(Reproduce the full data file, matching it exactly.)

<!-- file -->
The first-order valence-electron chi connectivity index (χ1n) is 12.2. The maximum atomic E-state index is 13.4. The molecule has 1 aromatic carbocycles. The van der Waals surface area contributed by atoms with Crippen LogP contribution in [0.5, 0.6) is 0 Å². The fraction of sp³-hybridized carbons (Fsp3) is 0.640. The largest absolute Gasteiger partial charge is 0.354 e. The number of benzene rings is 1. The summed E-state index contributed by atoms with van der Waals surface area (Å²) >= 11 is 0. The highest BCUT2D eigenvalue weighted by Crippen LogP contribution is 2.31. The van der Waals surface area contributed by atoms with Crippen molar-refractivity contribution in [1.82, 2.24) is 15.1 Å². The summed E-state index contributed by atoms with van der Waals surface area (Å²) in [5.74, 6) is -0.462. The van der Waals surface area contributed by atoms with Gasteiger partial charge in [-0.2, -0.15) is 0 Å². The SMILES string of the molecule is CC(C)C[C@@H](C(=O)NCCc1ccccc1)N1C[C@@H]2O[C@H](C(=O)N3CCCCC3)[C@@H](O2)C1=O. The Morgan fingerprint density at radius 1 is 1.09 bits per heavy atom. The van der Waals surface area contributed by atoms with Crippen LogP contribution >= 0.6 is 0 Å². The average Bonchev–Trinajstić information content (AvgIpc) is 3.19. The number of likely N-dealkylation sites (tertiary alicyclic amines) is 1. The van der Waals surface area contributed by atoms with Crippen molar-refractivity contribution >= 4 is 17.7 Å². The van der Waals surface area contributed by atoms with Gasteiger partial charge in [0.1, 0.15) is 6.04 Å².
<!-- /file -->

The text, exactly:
The first-order valence-electron chi connectivity index (χ1n) is 12.2. The maximum atomic E-state index is 13.4. The molecule has 1 aromatic carbocycles. The van der Waals surface area contributed by atoms with Crippen LogP contribution in [0.5, 0.6) is 0 Å². The fraction of sp³-hybridized carbons (Fsp3) is 0.640. The largest absolute Gasteiger partial charge is 0.354 e. The number of benzene rings is 1. The summed E-state index contributed by atoms with van der Waals surface area (Å²) >= 11 is 0. The highest BCUT2D eigenvalue weighted by Crippen LogP contribution is 2.31. The van der Waals surface area contributed by atoms with Crippen molar-refractivity contribution in [1.82, 2.24) is 15.1 Å². The summed E-state index contributed by atoms with van der Waals surface area (Å²) in [5.74, 6) is -0.462. The van der Waals surface area contributed by atoms with Gasteiger partial charge in [-0.2, -0.15) is 0 Å². The SMILES string of the molecule is CC(C)C[C@@H](C(=O)NCCc1ccccc1)N1C[C@@H]2O[C@H](C(=O)N3CCCCC3)[C@@H](O2)C1=O. The Morgan fingerprint density at radius 1 is 1.09 bits per heavy atom. The van der Waals surface area contributed by atoms with Crippen LogP contribution >= 0.6 is 0 Å². The average Bonchev–Trinajstić information content (AvgIpc) is 3.19. The number of likely N-dealkylation sites (tertiary alicyclic amines) is 1. The van der Waals surface area contributed by atoms with Crippen molar-refractivity contribution >= 4 is 17.7 Å². The van der Waals surface area contributed by atoms with Gasteiger partial charge in [0.1, 0.15) is 6.04 Å².